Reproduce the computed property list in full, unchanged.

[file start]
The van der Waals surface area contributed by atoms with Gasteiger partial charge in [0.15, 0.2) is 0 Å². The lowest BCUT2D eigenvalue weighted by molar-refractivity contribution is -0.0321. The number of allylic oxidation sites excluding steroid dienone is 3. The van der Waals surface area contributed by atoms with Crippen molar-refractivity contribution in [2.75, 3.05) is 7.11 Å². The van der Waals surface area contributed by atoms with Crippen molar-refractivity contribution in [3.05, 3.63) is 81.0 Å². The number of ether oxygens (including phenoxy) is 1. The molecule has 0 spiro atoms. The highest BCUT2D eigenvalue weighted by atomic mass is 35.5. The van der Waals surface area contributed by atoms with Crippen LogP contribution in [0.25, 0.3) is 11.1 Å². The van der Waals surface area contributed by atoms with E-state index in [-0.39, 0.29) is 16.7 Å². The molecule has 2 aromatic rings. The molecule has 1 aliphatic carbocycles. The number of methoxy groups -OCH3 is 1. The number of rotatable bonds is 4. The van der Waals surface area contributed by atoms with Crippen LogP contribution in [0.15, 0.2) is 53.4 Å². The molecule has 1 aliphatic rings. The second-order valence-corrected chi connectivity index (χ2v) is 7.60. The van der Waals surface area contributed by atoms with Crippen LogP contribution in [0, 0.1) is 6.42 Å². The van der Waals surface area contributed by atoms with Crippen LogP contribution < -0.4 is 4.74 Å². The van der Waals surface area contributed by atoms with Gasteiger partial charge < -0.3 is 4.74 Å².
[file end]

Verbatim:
The van der Waals surface area contributed by atoms with Gasteiger partial charge in [0.15, 0.2) is 0 Å². The lowest BCUT2D eigenvalue weighted by molar-refractivity contribution is -0.0321. The number of allylic oxidation sites excluding steroid dienone is 3. The van der Waals surface area contributed by atoms with Crippen molar-refractivity contribution in [2.75, 3.05) is 7.11 Å². The van der Waals surface area contributed by atoms with Crippen molar-refractivity contribution in [3.05, 3.63) is 81.0 Å². The number of ether oxygens (including phenoxy) is 1. The molecule has 0 spiro atoms. The highest BCUT2D eigenvalue weighted by atomic mass is 35.5. The van der Waals surface area contributed by atoms with Crippen LogP contribution in [0.25, 0.3) is 11.1 Å². The van der Waals surface area contributed by atoms with E-state index in [-0.39, 0.29) is 16.7 Å². The molecule has 2 aromatic rings. The molecule has 1 aliphatic carbocycles. The number of methoxy groups -OCH3 is 1. The number of rotatable bonds is 4. The van der Waals surface area contributed by atoms with Crippen LogP contribution in [0.15, 0.2) is 53.4 Å². The molecule has 1 aliphatic rings. The second-order valence-corrected chi connectivity index (χ2v) is 7.60. The van der Waals surface area contributed by atoms with Crippen LogP contribution in [0, 0.1) is 6.42 Å². The van der Waals surface area contributed by atoms with Crippen LogP contribution < -0.4 is 4.74 Å². The van der Waals surface area contributed by atoms with Gasteiger partial charge < -0.3 is 4.74 Å².